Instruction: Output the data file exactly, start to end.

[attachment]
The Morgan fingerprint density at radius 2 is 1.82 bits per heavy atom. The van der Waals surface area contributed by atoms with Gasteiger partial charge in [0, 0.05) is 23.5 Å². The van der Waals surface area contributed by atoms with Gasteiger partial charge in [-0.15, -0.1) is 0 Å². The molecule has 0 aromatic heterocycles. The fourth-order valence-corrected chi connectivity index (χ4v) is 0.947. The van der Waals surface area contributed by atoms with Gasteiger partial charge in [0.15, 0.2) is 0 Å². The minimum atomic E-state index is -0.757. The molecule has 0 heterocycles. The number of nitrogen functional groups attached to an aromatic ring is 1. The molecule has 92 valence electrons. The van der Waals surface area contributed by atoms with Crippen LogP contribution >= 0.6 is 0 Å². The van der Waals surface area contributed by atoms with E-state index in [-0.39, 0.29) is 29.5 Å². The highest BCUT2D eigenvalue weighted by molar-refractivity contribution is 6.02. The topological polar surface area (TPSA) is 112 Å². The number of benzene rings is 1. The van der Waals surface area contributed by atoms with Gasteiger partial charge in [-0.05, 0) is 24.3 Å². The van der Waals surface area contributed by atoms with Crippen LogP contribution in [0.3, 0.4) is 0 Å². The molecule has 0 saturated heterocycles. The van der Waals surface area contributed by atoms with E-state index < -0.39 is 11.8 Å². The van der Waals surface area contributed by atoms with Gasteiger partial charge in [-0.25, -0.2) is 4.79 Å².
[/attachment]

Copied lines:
The Morgan fingerprint density at radius 2 is 1.82 bits per heavy atom. The van der Waals surface area contributed by atoms with Gasteiger partial charge in [0, 0.05) is 23.5 Å². The van der Waals surface area contributed by atoms with Gasteiger partial charge in [-0.15, -0.1) is 0 Å². The molecule has 0 aromatic heterocycles. The fourth-order valence-corrected chi connectivity index (χ4v) is 0.947. The van der Waals surface area contributed by atoms with Gasteiger partial charge in [0.15, 0.2) is 0 Å². The minimum atomic E-state index is -0.757. The molecule has 0 heterocycles. The number of nitrogen functional groups attached to an aromatic ring is 1. The molecule has 92 valence electrons. The van der Waals surface area contributed by atoms with Crippen LogP contribution >= 0.6 is 0 Å². The van der Waals surface area contributed by atoms with E-state index in [-0.39, 0.29) is 29.5 Å². The highest BCUT2D eigenvalue weighted by molar-refractivity contribution is 6.02. The topological polar surface area (TPSA) is 112 Å². The number of benzene rings is 1. The van der Waals surface area contributed by atoms with Gasteiger partial charge in [-0.05, 0) is 24.3 Å². The van der Waals surface area contributed by atoms with Crippen LogP contribution in [0.3, 0.4) is 0 Å². The molecule has 0 saturated heterocycles. The van der Waals surface area contributed by atoms with E-state index < -0.39 is 11.8 Å². The van der Waals surface area contributed by atoms with Gasteiger partial charge in [-0.25, -0.2) is 4.79 Å².